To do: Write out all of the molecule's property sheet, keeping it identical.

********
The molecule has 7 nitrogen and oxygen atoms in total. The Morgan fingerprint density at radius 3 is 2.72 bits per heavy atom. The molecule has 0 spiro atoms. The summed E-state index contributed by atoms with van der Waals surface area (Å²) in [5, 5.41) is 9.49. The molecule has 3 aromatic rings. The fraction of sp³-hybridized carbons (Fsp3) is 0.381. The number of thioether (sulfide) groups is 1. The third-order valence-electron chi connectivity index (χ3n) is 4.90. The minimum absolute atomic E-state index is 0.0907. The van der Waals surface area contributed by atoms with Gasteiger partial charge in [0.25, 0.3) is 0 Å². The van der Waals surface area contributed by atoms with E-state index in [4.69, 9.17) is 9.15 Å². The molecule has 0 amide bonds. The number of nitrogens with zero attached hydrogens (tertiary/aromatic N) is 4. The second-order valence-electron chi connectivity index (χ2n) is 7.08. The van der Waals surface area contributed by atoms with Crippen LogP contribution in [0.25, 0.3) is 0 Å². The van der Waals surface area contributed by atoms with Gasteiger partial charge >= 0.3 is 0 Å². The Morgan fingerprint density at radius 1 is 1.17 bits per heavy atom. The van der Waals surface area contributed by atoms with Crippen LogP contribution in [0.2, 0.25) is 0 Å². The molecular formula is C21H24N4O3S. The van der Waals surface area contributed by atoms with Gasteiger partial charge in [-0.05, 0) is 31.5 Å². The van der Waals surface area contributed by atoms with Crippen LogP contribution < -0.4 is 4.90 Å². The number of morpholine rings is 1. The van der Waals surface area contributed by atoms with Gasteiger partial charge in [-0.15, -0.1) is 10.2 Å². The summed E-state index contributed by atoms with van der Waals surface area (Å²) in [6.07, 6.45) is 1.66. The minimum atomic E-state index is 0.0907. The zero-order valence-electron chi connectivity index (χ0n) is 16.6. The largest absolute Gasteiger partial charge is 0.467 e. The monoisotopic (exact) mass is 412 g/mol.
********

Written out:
The molecule has 7 nitrogen and oxygen atoms in total. The Morgan fingerprint density at radius 3 is 2.72 bits per heavy atom. The molecule has 0 spiro atoms. The summed E-state index contributed by atoms with van der Waals surface area (Å²) in [5, 5.41) is 9.49. The molecule has 3 aromatic rings. The fraction of sp³-hybridized carbons (Fsp3) is 0.381. The number of thioether (sulfide) groups is 1. The third-order valence-electron chi connectivity index (χ3n) is 4.90. The minimum absolute atomic E-state index is 0.0907. The van der Waals surface area contributed by atoms with Gasteiger partial charge in [0.25, 0.3) is 0 Å². The van der Waals surface area contributed by atoms with E-state index in [4.69, 9.17) is 9.15 Å². The molecule has 0 amide bonds. The number of nitrogens with zero attached hydrogens (tertiary/aromatic N) is 4. The second-order valence-electron chi connectivity index (χ2n) is 7.08. The van der Waals surface area contributed by atoms with Crippen LogP contribution in [0.25, 0.3) is 0 Å². The van der Waals surface area contributed by atoms with Gasteiger partial charge >= 0.3 is 0 Å². The Morgan fingerprint density at radius 1 is 1.17 bits per heavy atom. The van der Waals surface area contributed by atoms with Crippen LogP contribution in [0.2, 0.25) is 0 Å². The molecular formula is C21H24N4O3S. The van der Waals surface area contributed by atoms with Gasteiger partial charge in [-0.05, 0) is 31.5 Å². The van der Waals surface area contributed by atoms with Crippen LogP contribution < -0.4 is 4.90 Å². The number of morpholine rings is 1. The van der Waals surface area contributed by atoms with Gasteiger partial charge in [-0.15, -0.1) is 10.2 Å². The summed E-state index contributed by atoms with van der Waals surface area (Å²) in [6.07, 6.45) is 1.66. The minimum atomic E-state index is 0.0907. The zero-order valence-electron chi connectivity index (χ0n) is 16.6. The largest absolute Gasteiger partial charge is 0.467 e. The monoisotopic (exact) mass is 412 g/mol.